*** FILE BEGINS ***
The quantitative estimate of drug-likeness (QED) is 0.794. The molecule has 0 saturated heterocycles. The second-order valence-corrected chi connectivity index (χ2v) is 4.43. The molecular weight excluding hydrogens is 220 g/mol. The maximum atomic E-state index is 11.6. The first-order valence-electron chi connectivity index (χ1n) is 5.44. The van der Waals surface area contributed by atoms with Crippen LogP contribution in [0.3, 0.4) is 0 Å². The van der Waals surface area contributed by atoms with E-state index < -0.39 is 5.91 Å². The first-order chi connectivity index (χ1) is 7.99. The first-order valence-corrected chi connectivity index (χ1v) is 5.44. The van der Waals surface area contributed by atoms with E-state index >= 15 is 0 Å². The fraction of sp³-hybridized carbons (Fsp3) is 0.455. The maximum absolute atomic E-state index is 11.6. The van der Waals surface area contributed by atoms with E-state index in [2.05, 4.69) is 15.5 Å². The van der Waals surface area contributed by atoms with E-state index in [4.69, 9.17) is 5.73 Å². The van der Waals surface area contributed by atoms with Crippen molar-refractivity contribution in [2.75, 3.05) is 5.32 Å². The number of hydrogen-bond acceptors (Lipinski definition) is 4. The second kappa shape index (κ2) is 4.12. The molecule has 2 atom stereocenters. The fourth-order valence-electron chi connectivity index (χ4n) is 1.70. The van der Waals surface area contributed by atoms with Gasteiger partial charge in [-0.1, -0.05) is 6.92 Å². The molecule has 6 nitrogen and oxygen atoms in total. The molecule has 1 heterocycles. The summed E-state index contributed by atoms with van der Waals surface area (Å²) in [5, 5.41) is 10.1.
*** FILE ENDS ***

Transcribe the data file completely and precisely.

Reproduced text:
The quantitative estimate of drug-likeness (QED) is 0.794. The molecule has 0 saturated heterocycles. The second-order valence-corrected chi connectivity index (χ2v) is 4.43. The molecular weight excluding hydrogens is 220 g/mol. The maximum atomic E-state index is 11.6. The first-order valence-electron chi connectivity index (χ1n) is 5.44. The van der Waals surface area contributed by atoms with Crippen LogP contribution in [0.3, 0.4) is 0 Å². The van der Waals surface area contributed by atoms with E-state index < -0.39 is 5.91 Å². The first-order chi connectivity index (χ1) is 7.99. The first-order valence-corrected chi connectivity index (χ1v) is 5.44. The van der Waals surface area contributed by atoms with E-state index >= 15 is 0 Å². The fraction of sp³-hybridized carbons (Fsp3) is 0.455. The maximum absolute atomic E-state index is 11.6. The van der Waals surface area contributed by atoms with E-state index in [2.05, 4.69) is 15.5 Å². The van der Waals surface area contributed by atoms with E-state index in [4.69, 9.17) is 5.73 Å². The van der Waals surface area contributed by atoms with Crippen molar-refractivity contribution in [2.75, 3.05) is 5.32 Å². The number of hydrogen-bond acceptors (Lipinski definition) is 4. The second kappa shape index (κ2) is 4.12. The molecule has 2 atom stereocenters. The fourth-order valence-electron chi connectivity index (χ4n) is 1.70. The van der Waals surface area contributed by atoms with Gasteiger partial charge in [-0.1, -0.05) is 6.92 Å². The molecule has 6 nitrogen and oxygen atoms in total. The molecule has 1 heterocycles. The summed E-state index contributed by atoms with van der Waals surface area (Å²) in [5, 5.41) is 10.1.